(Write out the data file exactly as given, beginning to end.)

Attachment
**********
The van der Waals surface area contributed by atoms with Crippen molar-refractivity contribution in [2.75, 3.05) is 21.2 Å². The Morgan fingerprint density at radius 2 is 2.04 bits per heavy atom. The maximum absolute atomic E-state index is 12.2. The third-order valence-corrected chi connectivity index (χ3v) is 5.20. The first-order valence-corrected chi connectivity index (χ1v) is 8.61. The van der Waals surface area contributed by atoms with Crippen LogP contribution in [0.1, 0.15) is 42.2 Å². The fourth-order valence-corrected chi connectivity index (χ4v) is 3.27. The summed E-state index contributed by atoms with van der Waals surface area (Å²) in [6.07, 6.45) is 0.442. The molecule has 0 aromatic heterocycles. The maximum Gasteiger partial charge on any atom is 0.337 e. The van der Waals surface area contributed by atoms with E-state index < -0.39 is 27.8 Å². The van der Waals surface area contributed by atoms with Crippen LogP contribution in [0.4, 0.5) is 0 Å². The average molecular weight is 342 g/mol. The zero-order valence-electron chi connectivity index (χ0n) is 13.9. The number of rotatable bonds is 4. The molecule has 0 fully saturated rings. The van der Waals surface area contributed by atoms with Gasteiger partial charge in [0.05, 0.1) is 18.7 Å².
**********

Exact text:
The van der Waals surface area contributed by atoms with Crippen molar-refractivity contribution in [2.75, 3.05) is 21.2 Å². The Morgan fingerprint density at radius 2 is 2.04 bits per heavy atom. The maximum absolute atomic E-state index is 12.2. The third-order valence-corrected chi connectivity index (χ3v) is 5.20. The first-order valence-corrected chi connectivity index (χ1v) is 8.61. The van der Waals surface area contributed by atoms with Crippen LogP contribution in [0.1, 0.15) is 42.2 Å². The fourth-order valence-corrected chi connectivity index (χ4v) is 3.27. The summed E-state index contributed by atoms with van der Waals surface area (Å²) in [6.07, 6.45) is 0.442. The molecule has 0 aromatic heterocycles. The maximum Gasteiger partial charge on any atom is 0.337 e. The van der Waals surface area contributed by atoms with E-state index < -0.39 is 27.8 Å². The van der Waals surface area contributed by atoms with Crippen LogP contribution in [0.4, 0.5) is 0 Å². The average molecular weight is 342 g/mol. The zero-order valence-electron chi connectivity index (χ0n) is 13.9. The number of rotatable bonds is 4. The molecule has 0 fully saturated rings. The van der Waals surface area contributed by atoms with Gasteiger partial charge in [0.05, 0.1) is 18.7 Å².